Press "Enter" to skip to content

Drones Carry Vaccines To The Remote Island

The increasing use of drones for transporting medical supplies is going to make medical aid accessible to hundreds of inhabitants of remote islands around the globe. In a first of sorts, a commercial drone successfully transported vaccine to be administered to a baby aged one month on the island of Vanuatu in the Pacific Ocean. Nurse, Miriam Nampil, who gave the vaccine to the baby, was elated with the possibility that many more kids could be benefited through the use of drones. Unicef’s Executive Director also expressed her happiness in a press release on Tuesday.

Traveling about 25 miles, the drone effectively transported medical equipment to the otherwise hard-to-reach region of Cook’s Bay enabling vaccination of five mothers-to-be and thirteen kids to be undertaken successfully. The government of Vanuatu is exploring the possibility of using the drone delivery technology for the effective implementation of its national immunization program.

Transporting the sensitive vaccines to the 80 islands of Vanuatu which has few roads and a warm climate was hitherto a herculean task. Many of the children therefore had to give a miss to the essential vaccinations in childhood.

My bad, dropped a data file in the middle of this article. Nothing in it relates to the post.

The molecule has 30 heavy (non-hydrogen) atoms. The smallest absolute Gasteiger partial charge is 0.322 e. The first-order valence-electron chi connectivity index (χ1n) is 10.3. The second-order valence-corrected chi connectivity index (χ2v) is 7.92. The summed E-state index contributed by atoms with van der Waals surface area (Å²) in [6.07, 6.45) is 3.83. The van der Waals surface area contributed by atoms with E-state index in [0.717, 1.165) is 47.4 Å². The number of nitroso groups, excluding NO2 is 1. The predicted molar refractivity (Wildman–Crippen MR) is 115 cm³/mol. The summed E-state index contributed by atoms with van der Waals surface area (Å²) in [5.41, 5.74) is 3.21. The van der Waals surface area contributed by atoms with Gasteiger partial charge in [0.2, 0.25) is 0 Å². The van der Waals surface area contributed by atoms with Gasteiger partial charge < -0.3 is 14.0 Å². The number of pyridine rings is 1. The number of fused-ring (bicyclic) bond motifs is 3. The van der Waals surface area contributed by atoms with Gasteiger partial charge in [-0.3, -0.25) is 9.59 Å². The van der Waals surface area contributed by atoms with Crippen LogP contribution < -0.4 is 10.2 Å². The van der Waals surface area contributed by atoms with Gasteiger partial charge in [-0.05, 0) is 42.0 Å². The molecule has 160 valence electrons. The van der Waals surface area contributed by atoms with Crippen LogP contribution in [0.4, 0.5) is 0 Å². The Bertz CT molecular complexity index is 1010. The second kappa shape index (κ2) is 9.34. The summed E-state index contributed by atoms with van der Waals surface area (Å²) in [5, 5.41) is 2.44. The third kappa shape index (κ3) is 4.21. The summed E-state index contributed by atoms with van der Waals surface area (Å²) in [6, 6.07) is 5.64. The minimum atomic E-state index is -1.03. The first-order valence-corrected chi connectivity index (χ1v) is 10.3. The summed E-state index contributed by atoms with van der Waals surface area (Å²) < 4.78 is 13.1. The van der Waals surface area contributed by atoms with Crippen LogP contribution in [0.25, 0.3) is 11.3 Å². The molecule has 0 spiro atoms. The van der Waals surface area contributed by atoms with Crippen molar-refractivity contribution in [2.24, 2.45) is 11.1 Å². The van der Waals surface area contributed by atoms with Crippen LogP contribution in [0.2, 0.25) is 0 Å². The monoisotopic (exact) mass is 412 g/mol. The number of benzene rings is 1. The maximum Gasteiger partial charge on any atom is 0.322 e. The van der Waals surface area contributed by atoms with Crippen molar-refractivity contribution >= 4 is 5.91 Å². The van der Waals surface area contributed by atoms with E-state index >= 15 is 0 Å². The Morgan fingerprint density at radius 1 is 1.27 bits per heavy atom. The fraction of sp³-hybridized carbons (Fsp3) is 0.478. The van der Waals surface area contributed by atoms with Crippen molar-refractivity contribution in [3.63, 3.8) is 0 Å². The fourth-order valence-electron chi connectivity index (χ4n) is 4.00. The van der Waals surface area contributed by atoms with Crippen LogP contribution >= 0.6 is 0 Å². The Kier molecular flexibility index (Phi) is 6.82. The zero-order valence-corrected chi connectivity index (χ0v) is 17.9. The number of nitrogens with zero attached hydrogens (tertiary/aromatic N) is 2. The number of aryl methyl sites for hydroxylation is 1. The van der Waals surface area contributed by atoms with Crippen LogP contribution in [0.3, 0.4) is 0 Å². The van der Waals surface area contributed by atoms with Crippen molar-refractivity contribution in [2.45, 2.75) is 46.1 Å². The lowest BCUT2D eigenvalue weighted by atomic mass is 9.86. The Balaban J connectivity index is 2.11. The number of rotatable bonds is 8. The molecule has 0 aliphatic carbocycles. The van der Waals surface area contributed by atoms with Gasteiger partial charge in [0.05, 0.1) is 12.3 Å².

Today’s successful trial is another milestone achievement in using drones for successful delivery of urgently required medical supplies and aid. Many governments have incorporated this technology for many more of such important medical deliveries that have the capacity to transform the health and lives of several people living in their inaccessible areas.

The government of Ghana has partnered with U.S. firm Zipline to provide drones that will help to fulfill its hospitals’ requirements for blood and other medical supplies. Rwanda too has incorporated drones for transport of medical supplies to its rural based doctors. Papua New Guinea uses drones for delivery of samples to be tested for tuberculosis the relevant hospitals. Malawi is using drones on a trial basis for speeding the testing and diagnosing process for potentially HIV affected infants.